EY introduces up to twelve weeks of unpaid leave for Australian employees

22 March 2019 Consultancy.com.au 4 min. read
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Ernst & Young in Australia has introduced a number of new flexible work initiatives, including the option for employees to take up to 12 weeks of ‘Life Leave’.

As competition for skilled talent continues to get tougher amidst a growing global shortage, and the demand for flexible working conditions becomes ever more common, the Australian arm of global professional services firm Ernst & Young has introduced a trio of new initiatives – with its ‘Life Leave Scheme’ and promise of nearly three months off a year grabbing attention around the world.

From the beginning of next month, local EY employees will have the option to take one or two blocks of up to six weeks of unpaid leave for relaxing, travelling, training or doing whatever they so well please. Or, if the idea of sitting around for a month and a half at a time sounds a tad boring, staff will also have the newly introduced option of converting to part-time work for a period of up to three months.

In addition, parents (and presumably anyone who is inclined) at the Big Four firm can now capitalise on its ‘term-time’ program, whereby those who are willing can work a normal working week during school terms and receive the entirety of the school holidays off – for a four-day working equivalent. It’s the younger set, however, who are driving the change, rather than their more established peers.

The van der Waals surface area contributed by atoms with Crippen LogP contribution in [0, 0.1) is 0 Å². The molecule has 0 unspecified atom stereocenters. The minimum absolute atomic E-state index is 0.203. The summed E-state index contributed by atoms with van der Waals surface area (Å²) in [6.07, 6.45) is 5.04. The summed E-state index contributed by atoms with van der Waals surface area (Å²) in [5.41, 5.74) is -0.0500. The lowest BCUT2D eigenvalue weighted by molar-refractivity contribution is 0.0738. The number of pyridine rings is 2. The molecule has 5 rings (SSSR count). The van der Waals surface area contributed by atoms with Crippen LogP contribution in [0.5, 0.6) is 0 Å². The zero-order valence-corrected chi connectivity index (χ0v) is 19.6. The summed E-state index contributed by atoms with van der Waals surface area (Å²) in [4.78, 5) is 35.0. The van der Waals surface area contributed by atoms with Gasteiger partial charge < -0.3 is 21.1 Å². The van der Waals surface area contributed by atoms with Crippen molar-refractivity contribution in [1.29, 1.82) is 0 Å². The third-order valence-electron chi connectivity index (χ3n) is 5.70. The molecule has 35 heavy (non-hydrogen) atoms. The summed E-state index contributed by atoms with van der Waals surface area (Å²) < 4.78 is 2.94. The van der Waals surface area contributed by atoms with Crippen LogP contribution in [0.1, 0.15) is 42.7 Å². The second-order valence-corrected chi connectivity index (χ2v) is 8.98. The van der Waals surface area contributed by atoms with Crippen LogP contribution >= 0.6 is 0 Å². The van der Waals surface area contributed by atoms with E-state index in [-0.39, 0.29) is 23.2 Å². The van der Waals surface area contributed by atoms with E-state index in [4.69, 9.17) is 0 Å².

EY introduces up to twelve weeks of unpaid leave for Australian employees

“These policies are intended to address a growing demand for flexible work environments in general, not just working parents,” said Kate Hillman, a partner in EY’s People & Organisational Change advisory practice. “By next year, 80 per cent of EY’s workforce across the globe will be millennials, so this is a particularly significant consideration for us… We’re innovating so we don’t lose these people while they pursue passions outside of work.”

Citing the firm’s own research that flexibility is the number one driver for retention, and increase employee engagement by 11 percent, Hillman adds that such policies such as the one’s being introduced are necessary in the face of increased competition for talent – despite EY already being both one of Australia’s most desired graduate employers and the third-most attractive worldwide among a global survey of 230,000 business and IT/engineering students.

The firm, however, must compete for top talent with its Big Four rivals, along with smaller consulting players seeking a point of difference – such as the unlimited paid leave offered by Sydney-based strategy and management consultancy Inventium, which according to the firm has reduced the average number of sick days taken by employees to just 1.4 each per year.

For EY’s part, the local initiatives are part of a suite of flexible working measures the firm has been introducing globally, including significantly boosting its paid parental leave across the Middle East and North Africa (locally the firm offers 14 weeks for those who have been with the firm for less than five years, and 18 weeks for longer-term staff).

Recently, EY’s UK arm also introduced paid leave for victims of domestic abuse. 

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